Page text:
It may look like your typical parade — marchers marching, flags flying and pipers piping — but Toronto’s annual Labour Day parade is a unique blend of celebration and protest.
“These people have come out to show pride in their movement and the contributions it has made,” said John Cartwright, president of the Toronto and York Region Labour Council, which helped organize the event.
Cartwright estimated that up to 22,000 Ontario workers took to the Queen St. W. route Monday morning, including federal NDP Leader Thomas Mulcair. From teachers and nurses to firefighters and actors, union groups from across GTA were well represented.
As usual, the march mixed steel drum bands, dancing and cheering with banners demanding more rights for workers.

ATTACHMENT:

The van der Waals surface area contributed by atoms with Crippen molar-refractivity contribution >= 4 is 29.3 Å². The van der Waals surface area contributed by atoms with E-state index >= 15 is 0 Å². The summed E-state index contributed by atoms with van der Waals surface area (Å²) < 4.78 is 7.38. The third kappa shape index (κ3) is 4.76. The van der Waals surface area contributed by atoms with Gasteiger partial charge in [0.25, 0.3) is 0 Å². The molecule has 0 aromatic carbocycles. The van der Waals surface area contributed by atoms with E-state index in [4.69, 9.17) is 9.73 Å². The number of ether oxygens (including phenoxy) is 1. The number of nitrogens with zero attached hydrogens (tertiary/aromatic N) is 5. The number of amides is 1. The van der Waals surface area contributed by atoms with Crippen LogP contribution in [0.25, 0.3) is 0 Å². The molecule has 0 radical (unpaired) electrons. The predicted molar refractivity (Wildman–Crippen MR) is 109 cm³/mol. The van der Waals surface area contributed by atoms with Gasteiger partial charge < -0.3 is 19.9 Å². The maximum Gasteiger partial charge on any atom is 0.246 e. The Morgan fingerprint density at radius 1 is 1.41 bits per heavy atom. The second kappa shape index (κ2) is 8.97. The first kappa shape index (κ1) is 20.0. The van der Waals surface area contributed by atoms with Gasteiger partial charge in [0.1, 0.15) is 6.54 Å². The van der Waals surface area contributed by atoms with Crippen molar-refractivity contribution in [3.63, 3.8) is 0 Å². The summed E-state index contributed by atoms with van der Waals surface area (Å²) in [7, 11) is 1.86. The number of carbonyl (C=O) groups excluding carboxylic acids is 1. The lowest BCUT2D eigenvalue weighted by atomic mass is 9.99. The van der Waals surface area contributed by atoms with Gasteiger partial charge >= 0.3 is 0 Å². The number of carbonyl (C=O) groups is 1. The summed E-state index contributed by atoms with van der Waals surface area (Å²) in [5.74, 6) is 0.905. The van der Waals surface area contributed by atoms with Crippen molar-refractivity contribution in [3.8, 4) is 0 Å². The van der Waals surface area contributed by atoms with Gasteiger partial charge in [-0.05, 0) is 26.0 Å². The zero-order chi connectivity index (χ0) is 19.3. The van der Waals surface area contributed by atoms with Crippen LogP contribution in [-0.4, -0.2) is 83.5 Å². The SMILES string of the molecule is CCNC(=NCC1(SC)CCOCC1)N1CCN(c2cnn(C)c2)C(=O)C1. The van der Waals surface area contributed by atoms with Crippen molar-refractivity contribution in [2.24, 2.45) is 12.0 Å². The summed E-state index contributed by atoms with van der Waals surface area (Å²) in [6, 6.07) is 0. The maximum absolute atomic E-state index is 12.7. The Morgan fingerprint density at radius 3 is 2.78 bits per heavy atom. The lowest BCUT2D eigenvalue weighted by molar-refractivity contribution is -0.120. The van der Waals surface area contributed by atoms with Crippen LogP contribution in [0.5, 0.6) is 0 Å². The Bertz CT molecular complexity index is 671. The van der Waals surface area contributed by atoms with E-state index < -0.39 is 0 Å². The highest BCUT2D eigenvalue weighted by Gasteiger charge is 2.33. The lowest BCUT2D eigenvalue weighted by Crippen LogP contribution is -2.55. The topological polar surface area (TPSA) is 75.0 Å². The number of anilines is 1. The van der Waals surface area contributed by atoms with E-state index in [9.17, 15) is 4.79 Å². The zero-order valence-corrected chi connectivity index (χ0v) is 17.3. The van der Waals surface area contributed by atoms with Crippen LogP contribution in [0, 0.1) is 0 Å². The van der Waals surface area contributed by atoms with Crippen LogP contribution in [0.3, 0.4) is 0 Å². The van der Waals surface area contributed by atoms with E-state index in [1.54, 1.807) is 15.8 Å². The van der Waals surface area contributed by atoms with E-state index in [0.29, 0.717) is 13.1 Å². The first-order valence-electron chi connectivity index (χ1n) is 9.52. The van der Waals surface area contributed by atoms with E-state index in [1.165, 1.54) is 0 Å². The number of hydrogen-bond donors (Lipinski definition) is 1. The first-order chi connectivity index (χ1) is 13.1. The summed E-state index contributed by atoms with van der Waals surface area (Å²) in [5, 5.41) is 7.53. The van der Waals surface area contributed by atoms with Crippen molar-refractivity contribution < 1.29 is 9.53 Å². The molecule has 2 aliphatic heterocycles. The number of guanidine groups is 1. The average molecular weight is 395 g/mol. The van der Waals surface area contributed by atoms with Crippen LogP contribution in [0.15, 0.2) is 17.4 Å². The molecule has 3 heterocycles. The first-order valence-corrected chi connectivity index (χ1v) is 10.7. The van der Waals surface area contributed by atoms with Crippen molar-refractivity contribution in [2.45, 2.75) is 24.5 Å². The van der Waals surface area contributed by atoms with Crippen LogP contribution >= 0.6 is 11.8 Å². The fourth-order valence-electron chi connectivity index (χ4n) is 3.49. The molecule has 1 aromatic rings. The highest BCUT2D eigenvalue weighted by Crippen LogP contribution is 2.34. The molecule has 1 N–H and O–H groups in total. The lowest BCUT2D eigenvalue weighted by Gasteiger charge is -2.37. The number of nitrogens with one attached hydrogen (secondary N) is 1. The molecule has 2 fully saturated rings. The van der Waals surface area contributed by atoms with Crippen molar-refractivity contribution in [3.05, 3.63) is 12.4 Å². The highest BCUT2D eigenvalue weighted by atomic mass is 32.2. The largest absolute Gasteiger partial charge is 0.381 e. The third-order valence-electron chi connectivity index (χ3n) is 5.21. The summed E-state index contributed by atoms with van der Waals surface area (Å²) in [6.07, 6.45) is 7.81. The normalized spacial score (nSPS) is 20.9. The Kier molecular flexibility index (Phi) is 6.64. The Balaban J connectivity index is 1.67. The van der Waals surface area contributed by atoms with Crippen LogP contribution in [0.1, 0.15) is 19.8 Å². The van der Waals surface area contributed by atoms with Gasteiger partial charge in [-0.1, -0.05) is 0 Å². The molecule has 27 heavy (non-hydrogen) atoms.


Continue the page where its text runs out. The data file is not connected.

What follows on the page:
Cartwright said this year’s parade was especially important in light of recent labour conflicts, particularly between the Ontario government and the teacher’s union — which Cartwright called “an unprecedented attack” on teachers’ rights — and the Canadian economy’s sluggish recovery.
Gerard O’Neill, president of the Durham local of the Elementary Teachers' Federation of Ontario, said teachers want the public to understand what they’re facing.
Ontario teachers have not made any move to strike, but remain at loggerheads with the Dalton McGuinty government, which first demanded and failed to get most boards to settle deals with their teachers by Sept. 1, their first day without a contract, then introduced Bill 115, which imposes a freeze on wages, cuts sick days and bans strikes and lockouts for two years. Many members from other unions expressed their support for teachers and their right to collective bargaining at the parade Monday.